This game opens as Kaschey, using his magical powers, kidnaps and spirits away the royal Tsarita. Her eldest son sets out to rescue his mother but he disappears as well. The second son then sets out on the same task but a similar fate befalls him. Now it is the turn of the third and youngest son to ease his father’s unhappiness and rescue the queen and his mother. This is your role in the game.
The game’s opening screen allows you to adjust various settings including the volume level for sound effects and background music plus decide whether to play in full screen mode. Actually the full screen mode isn’t exactly that as there are wide black vertical bands at each side. There is also an option for Free Game but I shall return to that element a little later as there is nothing available with this aspect at the start of the game.
You have a choice of playing in three difficulty modes. You can opt for Casual mode with highlighted active zones, an optional tutorial and faster recharge of the Hint and Skip features. For a more challenging task, the Advanced mode does away with highlighted active zones but retains the optional tutorial while taking longer over the recharging of the Hint and Skip features. As its title indicates, Hardcore mode is for the more experienced player as there are no highlights, Hints, Skips or a tutorial. You are totally on your own.
The optional tutorial will introduce you to the different types of cursors that appear at relevant points during your explorations. These cursors include a pointing finger, magnifying glass and walking feet. Running across the bottom of the screen, when in Adventure mode, there is your journal which records your actions and discoveries. A concealed inventory appears when the mouse cursor invades its area and the Hint feature in the shape of a silver plate is also available. If the Hint just involves a directional pointer then no charging will be required.
A Hidden Object scene will form part of the tutorial. Generally there are two types of Hidden Object scenes. You will either have to discover all the items in a list or find a specified number of a particular object, such as a number of keys or swords, with the total required being reduced as each one is found. In the case of a list of items, which is used during the tutorial, most of the items will be listed in white but some could be coloured green or an orangey-yellow. If the item is coloured green then it will have been broken into parts which you need to located and joined together. An additional action, it could be moving a curtain or opening a box, will be required to reveal an orangey-yellow item.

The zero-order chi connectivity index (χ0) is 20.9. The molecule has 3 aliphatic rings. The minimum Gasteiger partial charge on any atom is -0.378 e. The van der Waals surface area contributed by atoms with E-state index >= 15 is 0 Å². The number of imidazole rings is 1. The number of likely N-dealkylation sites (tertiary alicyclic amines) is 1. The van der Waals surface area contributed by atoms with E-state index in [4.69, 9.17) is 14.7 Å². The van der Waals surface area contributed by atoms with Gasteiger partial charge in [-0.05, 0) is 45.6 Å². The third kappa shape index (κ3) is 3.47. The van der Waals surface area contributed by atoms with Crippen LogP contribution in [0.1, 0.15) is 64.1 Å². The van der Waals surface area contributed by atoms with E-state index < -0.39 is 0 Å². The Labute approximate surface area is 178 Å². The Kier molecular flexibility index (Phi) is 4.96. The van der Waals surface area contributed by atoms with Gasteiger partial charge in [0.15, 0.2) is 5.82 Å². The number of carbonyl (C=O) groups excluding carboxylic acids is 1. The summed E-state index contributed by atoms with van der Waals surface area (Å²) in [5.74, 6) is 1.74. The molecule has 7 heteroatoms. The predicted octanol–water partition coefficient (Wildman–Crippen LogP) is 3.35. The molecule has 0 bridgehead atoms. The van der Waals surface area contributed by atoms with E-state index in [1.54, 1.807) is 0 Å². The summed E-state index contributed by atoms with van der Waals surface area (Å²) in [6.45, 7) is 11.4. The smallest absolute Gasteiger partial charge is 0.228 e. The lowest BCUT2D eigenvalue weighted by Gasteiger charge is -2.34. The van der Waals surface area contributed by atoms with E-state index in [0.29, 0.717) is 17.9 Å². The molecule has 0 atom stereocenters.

Some Hidden Object scenes are repeated and when this happened previous actions will be reflected when you return to the location. In certain cases you will need to leave a Hidden Object scene unfinished in order to collect a tool you will need to reveal an item. Generally this works well although there were some occasions when I needed to repeat this action several times before I could successfully return with the tool in my possession.
As you complete each of the Hidden Object scenes you will be rewarded with one of the items which is then added to your inventory. Furthermore, if the Hidden Object scene is based on a list of items rather than just a specified number of a particular item, then the scene will be added to the Free Game available from the opening screen that I mentioned earlier. The scene can then be replayed as many times as you like.
From time to time you will meet other characters, some human and others definitely not, with whom you can have conversations. These scenes are conducted in a dream-like environment with a misty frame. The dialogue is restricted to a text format with each section appearing following a mouse click. An option is available to skip each scene rather than forcing you to click your way through.
A great deal of moving backwards and forwards will be required to complete this game. You will also need to solve several puzzles that appear throughout the game. Often checking your journal will help provide a clue as to what is required for some puzzles which are generally innovative and some were brand new to me.
The game’s graphics are reasonable although nothing exceptional. Backwards music and sound effects are suitable for this time of game. The lack of real voices for the conversational interludes was a disappointment and I never really felt as if I was being totally immersed into the story line. What didn’t help were the occasional waits as the next section of the game was loaded, while not excessive, the breaks were just long enough for you to take the opportunity to take a break from playing.
Priced at £10.20, this game requires a 1.8GHz processor, 512MB of RAM and 490GB of hard disk space running Windows XP and later.
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